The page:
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Energy How pipelines saved Texas' Permian Basin from shale bust

How pipelines saved Texas’ Permian Basin from shale bust

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HOUSTON — To understand why U.S. oil production is so resilient, it helps to consider the maze of pipelines running out of Midland, Texas.

New lines have relieved a chokepoint in America’s biggest oil-producing area. A massive supply glut had forced producers to offer discounts of more than $20 a barrel below the U.S. benchmark last year. This month, prices have been at an average premium of 78 cents, the most in records going back to 1991.

Magellan Midstream Partners, Plains All American Pipeline and Sunoco Logistics Partners finished work in the past year that added more than 750,000 barrels a day of capacity, while output grew by only 400,000. With an outlet to Gulf Coast refineries, the Permian has been the only major U.S. shale region to keep growing as prices dropped by more than half to less than $50.

“Putting in those pipelines and connecting the Permian to the Gulf directly allowed that premium to develop,” John Auers, Dallas-based executive vice president at Turner Mason & Co., an energy consulting firm, said by phone on July 27. “When you talk about these price levels, $5 to $10 is the difference between putting rigs back to work or shutting down.”

The Permian is a vast expanse of arid territory in West Texas and New Mexico, stretching over 75,000 square miles, or about the size of South Dakota. It’s been producing energy commercially since the 1920s after ranchers and farmers struck oil while drilling for water.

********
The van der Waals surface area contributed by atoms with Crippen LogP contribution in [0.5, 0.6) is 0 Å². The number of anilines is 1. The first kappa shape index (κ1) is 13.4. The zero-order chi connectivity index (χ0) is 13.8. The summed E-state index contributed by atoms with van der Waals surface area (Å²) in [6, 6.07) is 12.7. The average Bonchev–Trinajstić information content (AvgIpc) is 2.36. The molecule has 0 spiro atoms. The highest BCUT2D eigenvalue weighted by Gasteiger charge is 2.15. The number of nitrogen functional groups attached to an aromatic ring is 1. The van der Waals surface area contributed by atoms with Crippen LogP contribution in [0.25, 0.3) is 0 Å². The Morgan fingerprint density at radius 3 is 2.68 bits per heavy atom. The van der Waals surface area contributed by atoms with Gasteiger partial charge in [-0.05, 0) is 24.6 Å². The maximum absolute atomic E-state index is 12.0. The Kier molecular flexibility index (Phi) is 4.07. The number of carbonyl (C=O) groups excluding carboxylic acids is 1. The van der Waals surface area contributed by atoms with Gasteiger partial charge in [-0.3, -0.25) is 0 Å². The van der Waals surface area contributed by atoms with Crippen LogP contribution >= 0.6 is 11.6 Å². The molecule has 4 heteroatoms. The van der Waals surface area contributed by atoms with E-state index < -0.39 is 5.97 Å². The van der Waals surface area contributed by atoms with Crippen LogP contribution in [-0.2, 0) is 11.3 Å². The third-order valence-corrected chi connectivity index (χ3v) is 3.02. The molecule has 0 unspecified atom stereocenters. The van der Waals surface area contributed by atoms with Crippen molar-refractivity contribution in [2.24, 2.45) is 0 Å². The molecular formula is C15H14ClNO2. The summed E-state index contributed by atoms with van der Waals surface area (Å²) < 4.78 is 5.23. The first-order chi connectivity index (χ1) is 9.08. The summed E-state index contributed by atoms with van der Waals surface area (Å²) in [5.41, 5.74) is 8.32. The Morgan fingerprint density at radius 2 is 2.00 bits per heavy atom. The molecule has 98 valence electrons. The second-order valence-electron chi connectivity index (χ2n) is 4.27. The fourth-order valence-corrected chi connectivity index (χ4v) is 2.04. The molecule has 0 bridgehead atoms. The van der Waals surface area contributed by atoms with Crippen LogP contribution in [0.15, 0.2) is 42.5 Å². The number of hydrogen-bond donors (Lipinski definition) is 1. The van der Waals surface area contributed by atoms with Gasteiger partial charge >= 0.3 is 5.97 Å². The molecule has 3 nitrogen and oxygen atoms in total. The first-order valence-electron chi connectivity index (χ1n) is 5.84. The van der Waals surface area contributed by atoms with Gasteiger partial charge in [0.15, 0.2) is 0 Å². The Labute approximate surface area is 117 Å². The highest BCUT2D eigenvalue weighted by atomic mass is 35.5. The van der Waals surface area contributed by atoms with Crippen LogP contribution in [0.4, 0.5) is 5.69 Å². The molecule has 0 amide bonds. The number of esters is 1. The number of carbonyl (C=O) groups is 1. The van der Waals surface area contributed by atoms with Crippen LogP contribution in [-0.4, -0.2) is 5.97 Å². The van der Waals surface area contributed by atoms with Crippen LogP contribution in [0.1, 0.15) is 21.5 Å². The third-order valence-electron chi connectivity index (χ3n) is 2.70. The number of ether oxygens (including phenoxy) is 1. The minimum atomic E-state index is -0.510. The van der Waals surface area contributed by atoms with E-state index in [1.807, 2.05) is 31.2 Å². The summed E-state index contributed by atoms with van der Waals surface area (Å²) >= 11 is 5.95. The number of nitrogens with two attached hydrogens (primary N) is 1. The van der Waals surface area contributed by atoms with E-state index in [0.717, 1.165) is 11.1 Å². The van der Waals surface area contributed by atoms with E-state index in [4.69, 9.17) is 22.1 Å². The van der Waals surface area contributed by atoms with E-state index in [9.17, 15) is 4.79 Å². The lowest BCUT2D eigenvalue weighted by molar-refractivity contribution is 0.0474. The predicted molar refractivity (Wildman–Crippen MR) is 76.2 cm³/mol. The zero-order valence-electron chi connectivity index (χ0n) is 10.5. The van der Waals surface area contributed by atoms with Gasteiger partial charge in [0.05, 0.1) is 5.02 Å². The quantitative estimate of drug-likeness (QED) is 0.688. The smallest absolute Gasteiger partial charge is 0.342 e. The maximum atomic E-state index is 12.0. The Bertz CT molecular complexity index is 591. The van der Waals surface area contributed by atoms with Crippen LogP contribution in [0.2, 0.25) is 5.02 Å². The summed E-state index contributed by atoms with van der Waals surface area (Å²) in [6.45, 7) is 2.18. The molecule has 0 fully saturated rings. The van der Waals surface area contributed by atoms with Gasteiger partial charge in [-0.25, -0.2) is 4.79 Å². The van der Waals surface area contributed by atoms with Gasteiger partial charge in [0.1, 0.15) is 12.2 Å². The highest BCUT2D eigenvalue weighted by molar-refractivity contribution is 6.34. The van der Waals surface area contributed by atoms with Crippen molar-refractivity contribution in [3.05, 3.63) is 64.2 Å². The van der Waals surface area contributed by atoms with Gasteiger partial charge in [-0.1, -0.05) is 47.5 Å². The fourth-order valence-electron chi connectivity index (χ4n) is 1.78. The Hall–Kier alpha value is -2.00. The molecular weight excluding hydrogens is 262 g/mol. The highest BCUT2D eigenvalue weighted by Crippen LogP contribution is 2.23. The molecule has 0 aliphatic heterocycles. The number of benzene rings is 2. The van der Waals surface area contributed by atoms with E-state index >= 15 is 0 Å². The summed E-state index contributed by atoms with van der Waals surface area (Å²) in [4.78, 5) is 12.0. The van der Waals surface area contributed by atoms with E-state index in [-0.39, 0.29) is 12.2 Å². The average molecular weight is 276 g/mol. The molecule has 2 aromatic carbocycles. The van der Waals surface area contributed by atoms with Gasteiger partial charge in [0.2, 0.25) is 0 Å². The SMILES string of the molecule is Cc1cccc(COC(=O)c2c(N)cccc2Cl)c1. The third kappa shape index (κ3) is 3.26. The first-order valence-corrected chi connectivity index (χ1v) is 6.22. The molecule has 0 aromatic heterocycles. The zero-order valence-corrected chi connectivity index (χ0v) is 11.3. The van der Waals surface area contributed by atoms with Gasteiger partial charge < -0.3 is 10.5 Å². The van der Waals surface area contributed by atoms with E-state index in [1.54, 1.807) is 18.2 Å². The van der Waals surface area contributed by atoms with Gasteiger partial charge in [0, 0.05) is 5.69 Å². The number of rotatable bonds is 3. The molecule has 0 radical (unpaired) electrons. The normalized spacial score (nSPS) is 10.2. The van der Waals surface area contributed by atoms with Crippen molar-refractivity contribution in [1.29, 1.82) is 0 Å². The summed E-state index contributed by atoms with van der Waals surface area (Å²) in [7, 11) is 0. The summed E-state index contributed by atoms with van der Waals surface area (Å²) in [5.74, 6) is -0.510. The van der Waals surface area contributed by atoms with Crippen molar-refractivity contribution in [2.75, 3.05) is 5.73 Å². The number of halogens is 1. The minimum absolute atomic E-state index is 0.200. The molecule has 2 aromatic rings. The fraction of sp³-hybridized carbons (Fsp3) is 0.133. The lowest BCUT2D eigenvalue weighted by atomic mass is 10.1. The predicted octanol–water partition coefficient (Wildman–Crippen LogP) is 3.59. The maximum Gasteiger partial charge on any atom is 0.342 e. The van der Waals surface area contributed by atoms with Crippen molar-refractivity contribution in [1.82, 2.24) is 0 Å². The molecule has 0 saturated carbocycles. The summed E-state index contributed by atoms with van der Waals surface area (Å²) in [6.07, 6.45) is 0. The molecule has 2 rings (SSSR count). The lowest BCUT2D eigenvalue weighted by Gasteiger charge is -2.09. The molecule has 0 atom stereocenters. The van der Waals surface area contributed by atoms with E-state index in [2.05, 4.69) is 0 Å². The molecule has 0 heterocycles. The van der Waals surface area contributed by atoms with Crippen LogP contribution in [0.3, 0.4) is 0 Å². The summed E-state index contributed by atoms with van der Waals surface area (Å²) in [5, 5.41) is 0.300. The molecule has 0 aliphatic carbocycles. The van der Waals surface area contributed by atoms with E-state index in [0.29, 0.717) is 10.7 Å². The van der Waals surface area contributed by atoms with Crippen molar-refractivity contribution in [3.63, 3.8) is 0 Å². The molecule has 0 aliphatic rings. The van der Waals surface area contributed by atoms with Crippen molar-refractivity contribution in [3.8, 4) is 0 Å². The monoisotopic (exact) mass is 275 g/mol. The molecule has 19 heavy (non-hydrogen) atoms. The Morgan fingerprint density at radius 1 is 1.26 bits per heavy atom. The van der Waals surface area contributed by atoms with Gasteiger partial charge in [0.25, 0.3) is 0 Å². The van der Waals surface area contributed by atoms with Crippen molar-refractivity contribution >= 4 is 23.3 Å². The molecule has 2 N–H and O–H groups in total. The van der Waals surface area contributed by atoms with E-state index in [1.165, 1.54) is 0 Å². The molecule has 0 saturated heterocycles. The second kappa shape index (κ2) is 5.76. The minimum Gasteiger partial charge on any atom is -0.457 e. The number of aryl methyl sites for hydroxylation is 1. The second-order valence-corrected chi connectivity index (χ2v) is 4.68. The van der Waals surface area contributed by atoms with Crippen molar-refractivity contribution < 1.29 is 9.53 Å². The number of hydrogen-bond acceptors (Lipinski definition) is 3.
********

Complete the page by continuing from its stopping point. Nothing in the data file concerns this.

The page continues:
After peaking at more than 2 million barrels a day in 1973, basin production slid to less than half that by the turn of the century. That changed in 2010, when companies starting using horizontal drilling and hydraulic fracturing, the techniques employed elsewhere for shale drilling. Output has doubled since then, back to more than 2 million barrels daily.

But the infrastructure didn’t keep up. There was only about 1.6 million barrels a day of refinery and pipeline capacity last summer. Storage tanks filled and producers had to offer discounts to buyers willing to ship on more expensive trucks and trains. West Texas oil sold at an average discount to crude in Cushing, Oklahoma, of $12.42 a barrel in August 2014 and dipped as low as $21. That’s changed.

“Now there simply isn’t enough crude to supply all of the pipes out of the Permian and to satisfy regional refinery demand,” said Dominic Haywood, an analyst for Energy Aspects Ltd. in London.

Producers are shipping their crude out of the basin to coastal refineries where prices are higher. Crude inventories in Midland have fallen about 40 percent in the past five weeks to less than 3.5 million barrels as of July 17, according to Genscape Inc., a Louisville, Kentucky-based energy information provider.

Prices in Midland were above those in Cushing, the delivery point for futures on the New York Mercantile Exchange, on Tuesday. West Texas Intermediate oil fell 38 cents to $47.60 a barrel in electronic trading at 10:11 a.m. New York time on Wednesday.

“Had these pipelines not existed, you’d see Midland differentials at an $8-to-$10 discount to WTI,” Andy Lipow, president of Lipow Oil Associates LP in Houston, said by phone.

The new lines came at a good time for Permian drillers such as Concho Resources Inc. and Occidental Petroleum Corp. Prices collapsed in part due to extra supply from West Texas and other U.S. shale areas. Drillers responded by cutting budgets and idling more than half their rigs since December.

Production is falling in the other major shale regions. The Eagle Ford in South Texas will drop by 10 percent from March to August, while the Bakken in North Dakota will be down about 5 percent, according to the Energy Information Administration. The Permian has slowed to a growth rate of about 0.2 to 0.4 percent monthly from 2 to 4 percent, but it’s still expanding. Large swaths of the Permian are still profitable with $49 oil, according to Wood Mackenzie Ltd.

“Even at $50 oil, a lot of development in the Permian looks pretty tight,” Christopher Kopczynski, a senior research analyst for Wood Mackenzie in Houston, said by phone. “If you imagine an extra $10 discount for crude, things start to look pretty ugly pretty quickly.”

— With assistance from Sheela Tobben in New York.

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